Landa promises more attacks as bold tactics invigorate Giro

Long range attacks and aggressive racing have given the Giro d'Italia a serious shake-up in the mountains

Photo: Getty Images

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TORINO, Italy (VN) — If the real Giro d’Italia started Friday with its first mountaintop finale, the upcoming week should be a wild ride.

Long-range attacks from dozens of riders proved that the finish of this year’s Giro story remains to be written. Virtual race leader Primoz Roglic (Jumbo-Visma) proved he’s ice cold when it comes to remaining cool under fire, but the attacks came fast and furious on the climb up to the new summit finish at Lago Serrù.

Overnight leader Jan Polanc (UAE-Emirates) defended pink and Roglic fended off his rivals to keep his “virtual” lead, but stage-winner Ilnur Zakarin (Katusha-Alpecin) and second-day attacker Mikel Landa (Movistar) confirmed the Giro will deliver surprises.

“The Giro can change in a day,” Landa said. “I’ll keep attacking so long as my legs hold out.”

Zakarin won out a big breakaway of nearly 30 riders that included Joe Dombrowski (EF Education First) and GC threat Bauke Mollema (Trek-Segafredo). All the big hitters had teammates up the road, but Jumbo-Visma kept its fleet of climbers around Roglic to avoid a repeat of Thursday’s climb when the Slovenian was isolated without teammates.

The fast pace up the Cat. 1 Colle del Lys at 54km meant it was going to be a hard day. By the day’s second climb at Pian del Lupo, the GC group was whittled down to the strongest few.

There was a bit of a respite heading toward the final climb up the spectacular snow-bound Lago Serrù summit before the fireworks began in earnest.

Zakarin, 29, delivered his first grand tour stage win since the 2016 Tour de France to remind everyone he’s still a force to contend with. He dropped remnants of the breakaway and fended off Spanish stage-hunter Mikel Nieve (Mitchelton-Scott) for the win. With bonuses, he bounded up the GC, moving from 12th to third, now just 31 seconds behind Roglic.

“The attack wasn’t planned. I just happened to be in the front when people started to move,” Zakarin said. “I didn’t feel very good at the middle of the stage, but I started to find a rhythm, and I gave everything in the end. I’m content to be able to take some time on the GC as well.”

Mollema also bounced up to fourth overall, now just 41 seconds adrift of Roglic, who remained second overall at 2:25 behind Polanc.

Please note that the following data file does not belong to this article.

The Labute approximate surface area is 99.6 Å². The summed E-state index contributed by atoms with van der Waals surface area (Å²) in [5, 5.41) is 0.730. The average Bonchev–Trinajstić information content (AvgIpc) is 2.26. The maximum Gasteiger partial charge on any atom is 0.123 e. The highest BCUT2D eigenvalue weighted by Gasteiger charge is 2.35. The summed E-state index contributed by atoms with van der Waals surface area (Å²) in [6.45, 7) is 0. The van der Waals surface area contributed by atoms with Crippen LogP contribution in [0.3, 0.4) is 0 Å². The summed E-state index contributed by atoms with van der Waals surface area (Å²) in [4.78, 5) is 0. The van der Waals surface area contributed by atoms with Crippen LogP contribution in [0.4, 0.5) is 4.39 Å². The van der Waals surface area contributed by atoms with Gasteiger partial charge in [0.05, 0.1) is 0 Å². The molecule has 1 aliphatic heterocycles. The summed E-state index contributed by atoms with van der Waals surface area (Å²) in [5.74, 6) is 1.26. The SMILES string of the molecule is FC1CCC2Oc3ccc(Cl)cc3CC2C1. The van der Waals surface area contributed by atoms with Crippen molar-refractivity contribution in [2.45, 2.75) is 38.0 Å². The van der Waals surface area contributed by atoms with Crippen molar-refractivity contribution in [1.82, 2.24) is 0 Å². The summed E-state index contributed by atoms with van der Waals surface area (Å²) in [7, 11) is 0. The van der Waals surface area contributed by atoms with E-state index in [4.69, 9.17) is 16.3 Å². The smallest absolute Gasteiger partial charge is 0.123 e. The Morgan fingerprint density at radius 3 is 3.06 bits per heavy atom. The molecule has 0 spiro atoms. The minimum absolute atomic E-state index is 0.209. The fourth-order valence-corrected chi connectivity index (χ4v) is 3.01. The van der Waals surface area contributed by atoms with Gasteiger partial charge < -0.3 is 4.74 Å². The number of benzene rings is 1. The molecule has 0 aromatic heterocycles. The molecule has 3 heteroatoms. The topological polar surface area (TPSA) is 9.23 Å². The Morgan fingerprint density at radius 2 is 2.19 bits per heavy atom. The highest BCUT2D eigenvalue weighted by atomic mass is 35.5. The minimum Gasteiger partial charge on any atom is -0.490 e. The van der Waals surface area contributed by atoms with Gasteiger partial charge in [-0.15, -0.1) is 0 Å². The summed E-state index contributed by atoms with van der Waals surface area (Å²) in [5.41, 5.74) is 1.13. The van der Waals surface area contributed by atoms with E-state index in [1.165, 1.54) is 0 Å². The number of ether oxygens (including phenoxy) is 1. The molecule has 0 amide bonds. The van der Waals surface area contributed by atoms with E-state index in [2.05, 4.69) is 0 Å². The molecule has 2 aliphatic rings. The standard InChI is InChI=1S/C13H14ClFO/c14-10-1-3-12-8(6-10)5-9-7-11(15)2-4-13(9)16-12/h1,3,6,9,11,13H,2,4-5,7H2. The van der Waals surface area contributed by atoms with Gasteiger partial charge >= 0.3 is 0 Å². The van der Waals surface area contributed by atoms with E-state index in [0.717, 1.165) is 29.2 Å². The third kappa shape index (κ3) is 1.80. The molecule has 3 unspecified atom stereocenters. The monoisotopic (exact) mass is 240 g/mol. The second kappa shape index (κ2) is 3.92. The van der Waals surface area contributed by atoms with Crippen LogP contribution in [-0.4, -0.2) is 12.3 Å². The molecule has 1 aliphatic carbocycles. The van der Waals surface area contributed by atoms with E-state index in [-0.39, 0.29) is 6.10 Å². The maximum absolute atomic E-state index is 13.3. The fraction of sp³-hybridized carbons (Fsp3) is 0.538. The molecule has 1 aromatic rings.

The day’s most thrilling attack came from Landa, who opened up things in Thursday’s one-climb stage to test the waters. Showing strong legs and even bigger courage, Landa darted clear of the GC group at the steepest part of the climb.

Like Thursday, Roglic could afford to let Landa move without too much worry. That will start to change as Landa also inched up the GC, climbing from 21st to eighth, now 2:43 behind the Slovenian.

“The end of the stage was very hard,” Landa said. “I attacked from far away, and the distance and the altitude caused me to arrive empty to the line. But I am happy with what I’ve achieved today. The team did a great job.”

Indeed, Movistar is proving to be one of the most aggressive in these early sorties into the mountains. The Spanish team lost ground to Roglic in the opening time trials, so it is forced to move aggressively to try to ride back into contention. Movistar’s rivals are giving Landa room to move, but as he’s clawing back into the GC frame, he will be more of a marked man in the coming days.

“Other people can be conservative, but we cannot,” said Movistar sport director Max Sciandri. “That’s what we have to keep doing, because we lost those seconds in the time trials. We have to keep attacking and keep moving. We have two strong guys and a strong team.”

Simon Yates (Mitchelton-Scott), one of the pre-race favorites, moved backward as he was unable to match the speed on the final climb. Despite pacing well throughout the day, Yates lost contact when Roglic and Vincenzo Nibali (Bahrain-Merida) upped the pace. Yates is now more than five minutes behind Roglic.

“It’s not lost yet, but it’s not ideal,” said Mitchelton-Scott sport director Matt White. “It’s not the situation what we planned on being in, but it is what it is, so we will change our tactics accordingly. We are not here to make excuses. [Yates] couldn’t follow those guys in the last couple of kilometers. It sure went from being very good to not so good in a very short period of time.”

Miguel Angel Lopez (Astana), another pre-race favorite, continues to suffer minor setbacks that keep adding up. After attacking Thursday with Landa, the Colombian was looking strong when he suffered what appeared to be a puncture on the final climb. That spit him out of the Roglic-Nibali group, and he gave up his gains from Thursday and more against the top of the leaderboard.

“Let’s see how things develop tomorrow and the days ahead,” Lopez said. “Sometimes things just don’t go the way you hope. There is still a lot of Giro ahead of us. We are healthy, and nothing has happened to us. There are still many hard days and you have to stay focused.”

The Giro stays in higher gear with a short, but potentially explosive five-climb, 131km stage to Courmayeur on the Italian side of Mont Blanc.

So far, Roglic is appearing to have things under control. Nibali tried once to surge clear, but the Slovenian coolly checked him, and the pair rode into the finish side-by-side.

As Astana sport director Giuseppe Martinelli said, in order to win this Giro, a rider must be willing to risk to lose it. So far, there are plenty of riders who seem to be buying into that tactic.

Roglic’s conservative pacing has worked so far, but he cannot afford to let big groups ride away again.

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